Alternative meaning: An expression of suspicion if something good is being offered very cheaply or for free.

7. Parky

Translation: chilly, cold.

“It’s a bit parky out, innit?”

Equivalent word: nitherin’.

8. Mardy

Translation: to be in a bad mood, to be grumpy/miserable/sulky.

“Yer a right mardy so-and-so today, what ‘appened to yer?”

Equivalent phrases which I also like but aren’t understood by anyone who isn’t a Yorkshire native (i.e. everyone I ever interact with in Vienna): to have a cob/monk on.

“I ‘ad an awful day at work. I ‘ad a right cob on when I got home”.

9. Mashing

Moving on to that great British institution, the cup of tea. I think most other Brits would refer to the phase when the tea is in the water as “brewing”. In Yorkshire (and possibly also in Derbyshire), one refers to the tea “mashing”. I am not sure why.

At any rate, this word is a firm fixture in our British-Luxembourgish household and I was sure to teach it to The Other Half very quickly upon moving in.

For Brits, mastery of tea terminology = essential for survival.

10. Wang

Translation: to throw vigorously, to pass (sth.)

Indispensable. Whether you are asking someone to pass you something (“Wang it o’er will yer?”), commenting on a torrential downpour (“Bloomin’ ‘eck, it’s wangin’ it down out there!”), or engaging in a spot of welly wanging*, “wang” is one of the greatest Yorkshire words and I love it.

[*Also known as welly-wopping.]

11. Snicket

What a British person calls a small alleyway, passage or shortcut (most commonly between two properties) is a dead giveaway as to their origin, as there are significant regional differences in the words used.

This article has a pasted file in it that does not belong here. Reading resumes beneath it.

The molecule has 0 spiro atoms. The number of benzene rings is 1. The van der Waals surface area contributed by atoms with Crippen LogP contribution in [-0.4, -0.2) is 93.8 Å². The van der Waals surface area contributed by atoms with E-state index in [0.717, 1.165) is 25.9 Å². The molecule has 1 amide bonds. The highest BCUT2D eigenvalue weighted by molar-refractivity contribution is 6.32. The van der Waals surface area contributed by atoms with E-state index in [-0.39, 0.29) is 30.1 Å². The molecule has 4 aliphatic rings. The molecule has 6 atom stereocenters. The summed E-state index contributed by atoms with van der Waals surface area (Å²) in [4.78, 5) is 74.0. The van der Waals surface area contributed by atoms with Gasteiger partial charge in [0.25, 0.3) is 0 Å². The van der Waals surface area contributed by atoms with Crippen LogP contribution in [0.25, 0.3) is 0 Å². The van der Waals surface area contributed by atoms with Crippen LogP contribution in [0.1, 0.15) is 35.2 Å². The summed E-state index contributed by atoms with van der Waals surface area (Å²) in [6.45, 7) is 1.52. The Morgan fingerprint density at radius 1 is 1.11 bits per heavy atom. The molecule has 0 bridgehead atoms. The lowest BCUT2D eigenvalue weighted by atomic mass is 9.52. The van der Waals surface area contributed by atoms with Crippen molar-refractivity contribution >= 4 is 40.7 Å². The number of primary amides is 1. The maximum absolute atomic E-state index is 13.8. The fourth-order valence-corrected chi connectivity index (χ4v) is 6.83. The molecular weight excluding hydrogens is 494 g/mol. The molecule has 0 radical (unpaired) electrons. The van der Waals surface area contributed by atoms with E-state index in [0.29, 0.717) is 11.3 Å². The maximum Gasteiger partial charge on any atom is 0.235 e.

In Yorkshire, we call them “snickets” — or “snickleways” if they are in the City of York. Ginnel is also common in Yorkshire, but I’ve never said that.

(Because my parents are from Derbyshire and I’ve picked up a lot of speech patterns from them, I also use the word “jitty”).

12. Flaggin’

Translation: to be running low on energy, to get tired.

It is quite common for me to be on a night out and have to whisper into The Other Half’s ear: “I think I’ll ‘ave to head home soon, I’m flaggin’”.

13. Ta, love

The classic Yorkshire way of saying “thank you, dear”.

14. Yerd meck a better door than a winder!

Literal translation: You’d make a better door than a window.

Meaning: You are standing right in my line of view, please move.

Of all the Yorkshire words and phrases listed here, this is my favourite, as it combines both the dry humour and the no-nonsense directness which are so typical of Yorkshire folk. Most often used when having one’s view of the TV obscured by a family member oblivious to the fact that, as human beings, they are not fully transparent.


Related articles:

15 fabulous British slang words

What a kerfuffle! 10 funny words in British English

Americanisms: from the sublime to the ridiculous. A British perspective.

Going back to Britain – the joys and frustrations of returning to the mother ship

The Battle of Flamborough Head: American History in Yorkshire